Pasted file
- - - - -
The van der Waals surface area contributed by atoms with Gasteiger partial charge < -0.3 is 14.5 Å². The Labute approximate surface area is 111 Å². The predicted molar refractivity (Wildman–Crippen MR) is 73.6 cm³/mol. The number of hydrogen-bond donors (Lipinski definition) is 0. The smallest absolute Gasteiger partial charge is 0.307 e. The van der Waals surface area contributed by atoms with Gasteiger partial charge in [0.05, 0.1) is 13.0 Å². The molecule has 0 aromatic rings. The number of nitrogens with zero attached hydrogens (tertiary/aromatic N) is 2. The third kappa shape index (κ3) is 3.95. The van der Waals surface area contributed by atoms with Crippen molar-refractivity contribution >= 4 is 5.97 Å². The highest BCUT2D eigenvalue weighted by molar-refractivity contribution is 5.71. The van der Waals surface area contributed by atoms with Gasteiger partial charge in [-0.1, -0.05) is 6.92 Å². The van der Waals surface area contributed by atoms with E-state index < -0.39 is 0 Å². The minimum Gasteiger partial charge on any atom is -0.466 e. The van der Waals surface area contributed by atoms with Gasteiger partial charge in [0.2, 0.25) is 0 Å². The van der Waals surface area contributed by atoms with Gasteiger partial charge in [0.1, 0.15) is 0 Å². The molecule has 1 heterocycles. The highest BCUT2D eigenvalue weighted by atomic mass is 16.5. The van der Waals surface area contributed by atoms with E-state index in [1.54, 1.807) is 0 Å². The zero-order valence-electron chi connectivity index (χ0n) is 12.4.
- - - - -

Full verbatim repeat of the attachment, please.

The van der Waals surface area contributed by atoms with Gasteiger partial charge < -0.3 is 14.5 Å². The Labute approximate surface area is 111 Å². The predicted molar refractivity (Wildman–Crippen MR) is 73.6 cm³/mol. The number of hydrogen-bond donors (Lipinski definition) is 0. The smallest absolute Gasteiger partial charge is 0.307 e. The van der Waals surface area contributed by atoms with Gasteiger partial charge in [0.05, 0.1) is 13.0 Å². The molecule has 0 aromatic rings. The number of nitrogens with zero attached hydrogens (tertiary/aromatic N) is 2. The third kappa shape index (κ3) is 3.95. The van der Waals surface area contributed by atoms with Crippen molar-refractivity contribution >= 4 is 5.97 Å². The highest BCUT2D eigenvalue weighted by molar-refractivity contribution is 5.71. The van der Waals surface area contributed by atoms with Gasteiger partial charge in [-0.1, -0.05) is 6.92 Å². The van der Waals surface area contributed by atoms with E-state index < -0.39 is 0 Å². The minimum Gasteiger partial charge on any atom is -0.466 e. The van der Waals surface area contributed by atoms with Gasteiger partial charge in [0.2, 0.25) is 0 Å². The van der Waals surface area contributed by atoms with Gasteiger partial charge in [0.1, 0.15) is 0 Å². The molecule has 1 heterocycles. The highest BCUT2D eigenvalue weighted by atomic mass is 16.5. The van der Waals surface area contributed by atoms with E-state index in [1.54, 1.807) is 0 Å². The zero-order valence-electron chi connectivity index (χ0n) is 12.4.